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3 - Window on a Complex Style: Six Pieces for Organ

from PART I - Howells the Stylist

Published online by Cambridge University Press:  05 December 2013

Phillip A. Cooke
Affiliation:
Lecturer in Composition at the University of Aberdeen
David Maw
Affiliation:
Tutor and Research Fellow in Music at Oriel College, Oxford, holding Lectureships also at Christ Church, The Queen's and Trinity Colleges
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Summary

The compositional style of Herbert Howells, the essence of which is admittedly difficult to articulate, seems to generate scholarly descriptions that fall into two categories. The first may be illustrated by some phrases of Christopher Palmer, taken from his discussion of Howells's impressionistic tendencies: ‘… the lines indeterminate and soft-drawn, the sum-total of texture a complex seen mistily through a haze of water or light … effortless interweaving of myriad coloured strands, fluid, self-generating, kaleidoscopic …’. Such lofty and picturesque language, with an emphasis on visual metaphor, is common in attempts to describe a sound-world that can be mystifying even to the most astute listener. Then there is the contrasting clinical assessment, exemplified by a report of Howells's ‘basic style’ as ‘tonal … but with modal incursions, diatonic dissonance, cross-relations, pedal points and suspensions, as well as asymmetrical phrases, rhythmic vitality, and confident melodies’. Assured that the devil is in the details, proponents of this perspective dissect and parse the music note by note, chord by chord, phrase by phrase, anticipating an epiphany. But neither the ‘laundry list’ of techniques nor Palmer's abstract portrait fully succeeds in capturing Howells's stylistic identity or explicating his achievements. A synthesis of these contrasting methodologies is necessary, and collections like the Six Pieces for Organ (HH 226) provide fertile ground for study of Howells's own integration of macrocosmic and microcosmic approaches to composition. These pieces offer an excellent window into Howells's style, with all the complexity that such a style embraces, yet without the intimidating vastness of a larger-scale work.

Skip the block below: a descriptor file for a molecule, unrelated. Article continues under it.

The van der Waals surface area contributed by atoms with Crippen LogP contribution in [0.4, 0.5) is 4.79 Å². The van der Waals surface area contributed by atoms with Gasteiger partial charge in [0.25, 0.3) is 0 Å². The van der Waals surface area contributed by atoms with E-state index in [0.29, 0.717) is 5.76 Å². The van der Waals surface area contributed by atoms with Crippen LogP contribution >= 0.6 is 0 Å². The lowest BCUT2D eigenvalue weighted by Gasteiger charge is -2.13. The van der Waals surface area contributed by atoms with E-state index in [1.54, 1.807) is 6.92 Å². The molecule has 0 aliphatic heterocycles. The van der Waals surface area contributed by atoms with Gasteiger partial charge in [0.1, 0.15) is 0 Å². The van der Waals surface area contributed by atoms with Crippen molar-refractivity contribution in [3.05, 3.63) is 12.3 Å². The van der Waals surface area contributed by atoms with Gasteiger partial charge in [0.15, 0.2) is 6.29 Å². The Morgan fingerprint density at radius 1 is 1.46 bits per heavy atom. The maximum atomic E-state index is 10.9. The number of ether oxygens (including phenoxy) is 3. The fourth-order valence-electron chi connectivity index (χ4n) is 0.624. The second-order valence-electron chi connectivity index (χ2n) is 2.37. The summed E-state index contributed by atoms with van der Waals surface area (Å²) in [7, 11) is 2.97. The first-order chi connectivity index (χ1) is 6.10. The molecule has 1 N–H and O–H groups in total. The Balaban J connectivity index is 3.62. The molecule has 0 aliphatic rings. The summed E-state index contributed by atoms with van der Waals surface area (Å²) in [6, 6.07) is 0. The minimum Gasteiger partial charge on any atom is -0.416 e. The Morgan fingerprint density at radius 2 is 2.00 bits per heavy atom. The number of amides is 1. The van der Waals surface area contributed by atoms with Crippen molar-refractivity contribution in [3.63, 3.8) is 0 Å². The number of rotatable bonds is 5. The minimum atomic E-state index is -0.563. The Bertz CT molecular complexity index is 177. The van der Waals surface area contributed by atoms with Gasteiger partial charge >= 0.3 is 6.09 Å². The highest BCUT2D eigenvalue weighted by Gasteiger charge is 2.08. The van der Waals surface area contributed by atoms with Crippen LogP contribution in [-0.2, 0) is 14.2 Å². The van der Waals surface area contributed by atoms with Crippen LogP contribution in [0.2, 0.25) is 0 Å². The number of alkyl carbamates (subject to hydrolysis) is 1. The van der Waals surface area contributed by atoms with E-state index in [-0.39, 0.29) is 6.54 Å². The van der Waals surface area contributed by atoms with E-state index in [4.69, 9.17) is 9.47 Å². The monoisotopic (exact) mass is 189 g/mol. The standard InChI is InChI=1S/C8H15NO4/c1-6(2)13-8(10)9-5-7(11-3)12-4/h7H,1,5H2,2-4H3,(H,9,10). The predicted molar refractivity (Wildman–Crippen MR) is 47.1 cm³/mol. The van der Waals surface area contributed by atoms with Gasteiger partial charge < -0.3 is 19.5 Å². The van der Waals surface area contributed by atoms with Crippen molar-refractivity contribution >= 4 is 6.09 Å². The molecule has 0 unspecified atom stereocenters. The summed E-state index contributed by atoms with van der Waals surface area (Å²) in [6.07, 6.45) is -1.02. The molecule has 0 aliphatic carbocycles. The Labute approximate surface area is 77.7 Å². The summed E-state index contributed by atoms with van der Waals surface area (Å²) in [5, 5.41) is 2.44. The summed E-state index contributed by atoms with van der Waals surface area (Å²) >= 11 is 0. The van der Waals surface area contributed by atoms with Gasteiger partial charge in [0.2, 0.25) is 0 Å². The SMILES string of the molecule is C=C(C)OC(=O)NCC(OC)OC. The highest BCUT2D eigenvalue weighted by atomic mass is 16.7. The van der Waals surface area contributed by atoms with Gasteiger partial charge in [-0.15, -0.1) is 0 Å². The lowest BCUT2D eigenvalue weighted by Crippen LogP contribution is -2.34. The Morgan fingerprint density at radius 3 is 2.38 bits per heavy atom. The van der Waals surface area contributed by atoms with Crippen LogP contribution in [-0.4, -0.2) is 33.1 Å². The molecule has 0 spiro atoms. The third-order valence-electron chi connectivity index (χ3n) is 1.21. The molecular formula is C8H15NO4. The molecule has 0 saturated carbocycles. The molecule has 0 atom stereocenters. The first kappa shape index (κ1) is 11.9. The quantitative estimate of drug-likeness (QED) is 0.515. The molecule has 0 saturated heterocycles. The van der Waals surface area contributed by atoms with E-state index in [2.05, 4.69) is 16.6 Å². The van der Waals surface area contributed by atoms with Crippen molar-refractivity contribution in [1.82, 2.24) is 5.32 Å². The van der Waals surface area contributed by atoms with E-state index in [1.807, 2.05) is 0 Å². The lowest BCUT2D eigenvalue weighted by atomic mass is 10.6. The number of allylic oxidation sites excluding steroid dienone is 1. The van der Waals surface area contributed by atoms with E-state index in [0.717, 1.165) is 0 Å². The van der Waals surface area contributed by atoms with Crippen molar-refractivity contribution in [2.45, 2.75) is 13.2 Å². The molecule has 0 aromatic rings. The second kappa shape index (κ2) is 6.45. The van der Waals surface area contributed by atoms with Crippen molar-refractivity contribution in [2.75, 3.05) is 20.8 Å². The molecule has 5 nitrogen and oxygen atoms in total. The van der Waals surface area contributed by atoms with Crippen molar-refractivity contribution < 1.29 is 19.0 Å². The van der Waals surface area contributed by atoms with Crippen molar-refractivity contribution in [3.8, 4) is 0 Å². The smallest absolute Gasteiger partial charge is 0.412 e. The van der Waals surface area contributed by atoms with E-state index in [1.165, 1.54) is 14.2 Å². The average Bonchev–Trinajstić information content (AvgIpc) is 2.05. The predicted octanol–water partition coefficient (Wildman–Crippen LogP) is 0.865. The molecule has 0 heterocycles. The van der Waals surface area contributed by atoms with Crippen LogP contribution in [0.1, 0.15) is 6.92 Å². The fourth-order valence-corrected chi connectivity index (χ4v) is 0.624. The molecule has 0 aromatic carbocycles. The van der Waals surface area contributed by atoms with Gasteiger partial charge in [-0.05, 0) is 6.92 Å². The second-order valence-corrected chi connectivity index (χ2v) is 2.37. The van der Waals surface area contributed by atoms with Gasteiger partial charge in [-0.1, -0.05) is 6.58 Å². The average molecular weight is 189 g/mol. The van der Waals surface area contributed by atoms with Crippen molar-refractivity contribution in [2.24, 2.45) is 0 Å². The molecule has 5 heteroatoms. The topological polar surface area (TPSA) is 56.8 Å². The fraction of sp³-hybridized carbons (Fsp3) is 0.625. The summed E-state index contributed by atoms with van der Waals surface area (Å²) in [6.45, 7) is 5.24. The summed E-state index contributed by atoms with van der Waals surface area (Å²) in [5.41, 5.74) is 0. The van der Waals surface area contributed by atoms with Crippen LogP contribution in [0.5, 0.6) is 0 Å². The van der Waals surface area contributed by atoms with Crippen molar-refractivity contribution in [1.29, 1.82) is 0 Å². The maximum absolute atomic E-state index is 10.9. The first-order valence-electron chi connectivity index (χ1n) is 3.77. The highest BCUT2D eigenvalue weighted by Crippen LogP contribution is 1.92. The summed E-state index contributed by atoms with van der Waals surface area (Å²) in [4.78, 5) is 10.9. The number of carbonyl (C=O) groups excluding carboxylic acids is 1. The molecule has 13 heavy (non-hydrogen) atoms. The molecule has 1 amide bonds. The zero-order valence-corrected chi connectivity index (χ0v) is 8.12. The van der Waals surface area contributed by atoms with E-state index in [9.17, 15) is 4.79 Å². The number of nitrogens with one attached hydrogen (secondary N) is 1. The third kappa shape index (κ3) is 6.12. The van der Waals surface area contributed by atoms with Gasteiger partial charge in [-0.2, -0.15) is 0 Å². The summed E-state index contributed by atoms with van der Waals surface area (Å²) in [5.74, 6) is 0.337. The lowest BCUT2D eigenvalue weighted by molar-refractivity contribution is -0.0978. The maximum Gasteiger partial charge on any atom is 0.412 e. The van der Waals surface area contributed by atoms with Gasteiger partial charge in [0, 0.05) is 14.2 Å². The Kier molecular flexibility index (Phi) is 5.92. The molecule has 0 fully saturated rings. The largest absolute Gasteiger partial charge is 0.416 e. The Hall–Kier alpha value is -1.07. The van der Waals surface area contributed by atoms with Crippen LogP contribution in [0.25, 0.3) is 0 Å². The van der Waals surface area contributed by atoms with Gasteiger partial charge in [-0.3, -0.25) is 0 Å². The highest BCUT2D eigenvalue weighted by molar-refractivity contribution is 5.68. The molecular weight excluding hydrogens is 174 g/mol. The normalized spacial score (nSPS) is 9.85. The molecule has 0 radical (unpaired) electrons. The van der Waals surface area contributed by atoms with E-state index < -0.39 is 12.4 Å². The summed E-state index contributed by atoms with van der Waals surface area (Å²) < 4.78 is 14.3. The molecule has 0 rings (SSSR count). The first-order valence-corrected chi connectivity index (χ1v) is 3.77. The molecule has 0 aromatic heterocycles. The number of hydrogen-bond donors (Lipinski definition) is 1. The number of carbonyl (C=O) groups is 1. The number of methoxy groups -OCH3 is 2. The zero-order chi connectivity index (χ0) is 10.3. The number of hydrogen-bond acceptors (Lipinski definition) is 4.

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Publisher: Boydell & Brewer
Print publication year: 2013

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